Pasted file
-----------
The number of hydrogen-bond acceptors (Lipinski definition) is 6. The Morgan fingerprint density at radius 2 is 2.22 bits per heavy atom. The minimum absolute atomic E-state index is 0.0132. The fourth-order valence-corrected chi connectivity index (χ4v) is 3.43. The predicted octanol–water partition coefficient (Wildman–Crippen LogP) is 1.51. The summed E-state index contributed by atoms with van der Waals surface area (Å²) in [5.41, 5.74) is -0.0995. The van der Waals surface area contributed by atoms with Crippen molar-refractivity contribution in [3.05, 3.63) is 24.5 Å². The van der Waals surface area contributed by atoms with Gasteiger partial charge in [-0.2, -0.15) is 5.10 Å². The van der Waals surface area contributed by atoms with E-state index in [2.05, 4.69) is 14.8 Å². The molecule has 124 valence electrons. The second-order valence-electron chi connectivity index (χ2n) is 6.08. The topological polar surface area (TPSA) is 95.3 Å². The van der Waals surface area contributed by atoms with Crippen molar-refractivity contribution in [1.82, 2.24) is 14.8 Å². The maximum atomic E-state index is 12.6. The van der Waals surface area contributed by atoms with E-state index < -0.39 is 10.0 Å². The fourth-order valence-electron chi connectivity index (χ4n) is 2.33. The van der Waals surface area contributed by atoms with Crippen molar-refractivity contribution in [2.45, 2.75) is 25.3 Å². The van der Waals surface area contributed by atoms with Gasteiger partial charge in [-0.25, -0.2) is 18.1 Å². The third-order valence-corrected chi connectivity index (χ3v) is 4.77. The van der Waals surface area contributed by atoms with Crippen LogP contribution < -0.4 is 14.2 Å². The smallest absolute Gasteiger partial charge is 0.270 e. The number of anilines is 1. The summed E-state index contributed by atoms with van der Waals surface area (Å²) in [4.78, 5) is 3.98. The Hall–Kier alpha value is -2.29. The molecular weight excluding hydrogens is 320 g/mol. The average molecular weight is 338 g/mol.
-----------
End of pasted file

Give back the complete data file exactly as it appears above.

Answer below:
The number of hydrogen-bond acceptors (Lipinski definition) is 6. The Morgan fingerprint density at radius 2 is 2.22 bits per heavy atom. The minimum absolute atomic E-state index is 0.0132. The fourth-order valence-corrected chi connectivity index (χ4v) is 3.43. The predicted octanol–water partition coefficient (Wildman–Crippen LogP) is 1.51. The summed E-state index contributed by atoms with van der Waals surface area (Å²) in [5.41, 5.74) is -0.0995. The van der Waals surface area contributed by atoms with Crippen molar-refractivity contribution in [3.05, 3.63) is 24.5 Å². The van der Waals surface area contributed by atoms with Gasteiger partial charge in [-0.2, -0.15) is 5.10 Å². The van der Waals surface area contributed by atoms with E-state index in [2.05, 4.69) is 14.8 Å². The molecule has 124 valence electrons. The second-order valence-electron chi connectivity index (χ2n) is 6.08. The topological polar surface area (TPSA) is 95.3 Å². The van der Waals surface area contributed by atoms with Crippen molar-refractivity contribution in [1.82, 2.24) is 14.8 Å². The maximum atomic E-state index is 12.6. The van der Waals surface area contributed by atoms with E-state index < -0.39 is 10.0 Å². The fourth-order valence-electron chi connectivity index (χ4n) is 2.33. The van der Waals surface area contributed by atoms with Crippen molar-refractivity contribution in [2.45, 2.75) is 25.3 Å². The van der Waals surface area contributed by atoms with Gasteiger partial charge in [-0.25, -0.2) is 18.1 Å². The third-order valence-corrected chi connectivity index (χ3v) is 4.77. The van der Waals surface area contributed by atoms with Crippen LogP contribution < -0.4 is 14.2 Å². The smallest absolute Gasteiger partial charge is 0.270 e. The number of anilines is 1. The summed E-state index contributed by atoms with van der Waals surface area (Å²) in [4.78, 5) is 3.98. The Hall–Kier alpha value is -2.29. The molecular weight excluding hydrogens is 320 g/mol. The average molecular weight is 338 g/mol.